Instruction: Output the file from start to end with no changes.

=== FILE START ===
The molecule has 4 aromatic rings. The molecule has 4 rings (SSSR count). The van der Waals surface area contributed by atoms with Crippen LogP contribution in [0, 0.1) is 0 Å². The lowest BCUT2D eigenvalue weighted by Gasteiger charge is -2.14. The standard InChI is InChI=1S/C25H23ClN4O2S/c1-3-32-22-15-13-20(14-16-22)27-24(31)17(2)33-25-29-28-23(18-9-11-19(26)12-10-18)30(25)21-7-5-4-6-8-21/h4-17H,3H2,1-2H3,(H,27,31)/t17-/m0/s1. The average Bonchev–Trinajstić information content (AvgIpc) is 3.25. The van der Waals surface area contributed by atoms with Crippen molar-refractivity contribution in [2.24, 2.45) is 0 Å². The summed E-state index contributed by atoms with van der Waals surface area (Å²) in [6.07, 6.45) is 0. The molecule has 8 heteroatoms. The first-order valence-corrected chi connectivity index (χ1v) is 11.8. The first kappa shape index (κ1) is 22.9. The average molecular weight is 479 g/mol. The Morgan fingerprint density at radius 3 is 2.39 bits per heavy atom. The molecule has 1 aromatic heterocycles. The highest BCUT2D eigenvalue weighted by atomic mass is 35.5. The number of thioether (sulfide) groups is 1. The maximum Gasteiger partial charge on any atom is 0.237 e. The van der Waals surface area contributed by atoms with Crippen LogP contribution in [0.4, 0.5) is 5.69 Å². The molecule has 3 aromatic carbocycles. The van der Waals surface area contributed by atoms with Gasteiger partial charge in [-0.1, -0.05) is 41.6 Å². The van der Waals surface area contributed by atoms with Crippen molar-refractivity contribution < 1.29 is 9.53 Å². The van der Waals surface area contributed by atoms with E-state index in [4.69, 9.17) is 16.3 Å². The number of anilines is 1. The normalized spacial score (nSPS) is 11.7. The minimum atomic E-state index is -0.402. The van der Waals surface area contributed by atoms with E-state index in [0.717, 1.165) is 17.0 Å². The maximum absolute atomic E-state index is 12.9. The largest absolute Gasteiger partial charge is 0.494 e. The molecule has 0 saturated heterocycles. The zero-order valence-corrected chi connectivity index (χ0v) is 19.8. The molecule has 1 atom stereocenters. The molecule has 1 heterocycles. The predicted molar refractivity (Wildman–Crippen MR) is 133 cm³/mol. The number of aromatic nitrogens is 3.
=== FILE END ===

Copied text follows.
The molecule has 4 aromatic rings. The molecule has 4 rings (SSSR count). The van der Waals surface area contributed by atoms with Crippen LogP contribution in [0, 0.1) is 0 Å². The lowest BCUT2D eigenvalue weighted by Gasteiger charge is -2.14. The standard InChI is InChI=1S/C25H23ClN4O2S/c1-3-32-22-15-13-20(14-16-22)27-24(31)17(2)33-25-29-28-23(18-9-11-19(26)12-10-18)30(25)21-7-5-4-6-8-21/h4-17H,3H2,1-2H3,(H,27,31)/t17-/m0/s1. The average Bonchev–Trinajstić information content (AvgIpc) is 3.25. The van der Waals surface area contributed by atoms with Crippen molar-refractivity contribution in [2.24, 2.45) is 0 Å². The summed E-state index contributed by atoms with van der Waals surface area (Å²) in [6.07, 6.45) is 0. The molecule has 8 heteroatoms. The first-order valence-corrected chi connectivity index (χ1v) is 11.8. The first kappa shape index (κ1) is 22.9. The average molecular weight is 479 g/mol. The Morgan fingerprint density at radius 3 is 2.39 bits per heavy atom. The molecule has 1 aromatic heterocycles. The highest BCUT2D eigenvalue weighted by atomic mass is 35.5. The number of thioether (sulfide) groups is 1. The maximum Gasteiger partial charge on any atom is 0.237 e. The van der Waals surface area contributed by atoms with Crippen LogP contribution in [0.4, 0.5) is 5.69 Å². The molecule has 3 aromatic carbocycles. The van der Waals surface area contributed by atoms with Gasteiger partial charge in [-0.1, -0.05) is 41.6 Å². The van der Waals surface area contributed by atoms with Crippen molar-refractivity contribution < 1.29 is 9.53 Å². The van der Waals surface area contributed by atoms with E-state index in [4.69, 9.17) is 16.3 Å². The number of anilines is 1. The normalized spacial score (nSPS) is 11.7. The minimum atomic E-state index is -0.402. The van der Waals surface area contributed by atoms with E-state index in [0.717, 1.165) is 17.0 Å². The maximum absolute atomic E-state index is 12.9. The largest absolute Gasteiger partial charge is 0.494 e. The molecule has 0 saturated heterocycles. The zero-order valence-corrected chi connectivity index (χ0v) is 19.8. The molecule has 1 atom stereocenters. The molecule has 1 heterocycles. The predicted molar refractivity (Wildman–Crippen MR) is 133 cm³/mol. The number of aromatic nitrogens is 3.